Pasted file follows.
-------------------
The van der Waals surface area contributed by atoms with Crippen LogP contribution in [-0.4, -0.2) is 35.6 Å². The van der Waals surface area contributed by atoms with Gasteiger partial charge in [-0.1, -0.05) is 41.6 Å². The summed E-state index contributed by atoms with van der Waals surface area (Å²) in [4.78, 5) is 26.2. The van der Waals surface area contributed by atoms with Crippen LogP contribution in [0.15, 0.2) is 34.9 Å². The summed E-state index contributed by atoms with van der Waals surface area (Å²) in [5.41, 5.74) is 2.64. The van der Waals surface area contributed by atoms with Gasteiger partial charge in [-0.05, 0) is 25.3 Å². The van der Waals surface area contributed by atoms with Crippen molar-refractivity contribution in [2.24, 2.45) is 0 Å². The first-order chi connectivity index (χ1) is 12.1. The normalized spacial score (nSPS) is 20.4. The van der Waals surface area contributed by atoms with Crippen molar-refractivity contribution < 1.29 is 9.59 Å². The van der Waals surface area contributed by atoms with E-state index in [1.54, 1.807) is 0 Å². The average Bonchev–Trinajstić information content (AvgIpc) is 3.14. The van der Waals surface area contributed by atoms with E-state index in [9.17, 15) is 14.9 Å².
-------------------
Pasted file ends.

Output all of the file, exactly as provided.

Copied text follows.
The van der Waals surface area contributed by atoms with Crippen LogP contribution in [-0.4, -0.2) is 35.6 Å². The van der Waals surface area contributed by atoms with Gasteiger partial charge in [-0.1, -0.05) is 41.6 Å². The summed E-state index contributed by atoms with van der Waals surface area (Å²) in [4.78, 5) is 26.2. The van der Waals surface area contributed by atoms with Crippen LogP contribution in [0.15, 0.2) is 34.9 Å². The summed E-state index contributed by atoms with van der Waals surface area (Å²) in [5.41, 5.74) is 2.64. The van der Waals surface area contributed by atoms with Gasteiger partial charge in [-0.05, 0) is 25.3 Å². The van der Waals surface area contributed by atoms with Crippen molar-refractivity contribution in [2.24, 2.45) is 0 Å². The first-order chi connectivity index (χ1) is 12.1. The normalized spacial score (nSPS) is 20.4. The van der Waals surface area contributed by atoms with Crippen molar-refractivity contribution < 1.29 is 9.59 Å². The van der Waals surface area contributed by atoms with E-state index in [1.54, 1.807) is 0 Å². The average Bonchev–Trinajstić information content (AvgIpc) is 3.14. The van der Waals surface area contributed by atoms with E-state index in [9.17, 15) is 14.9 Å².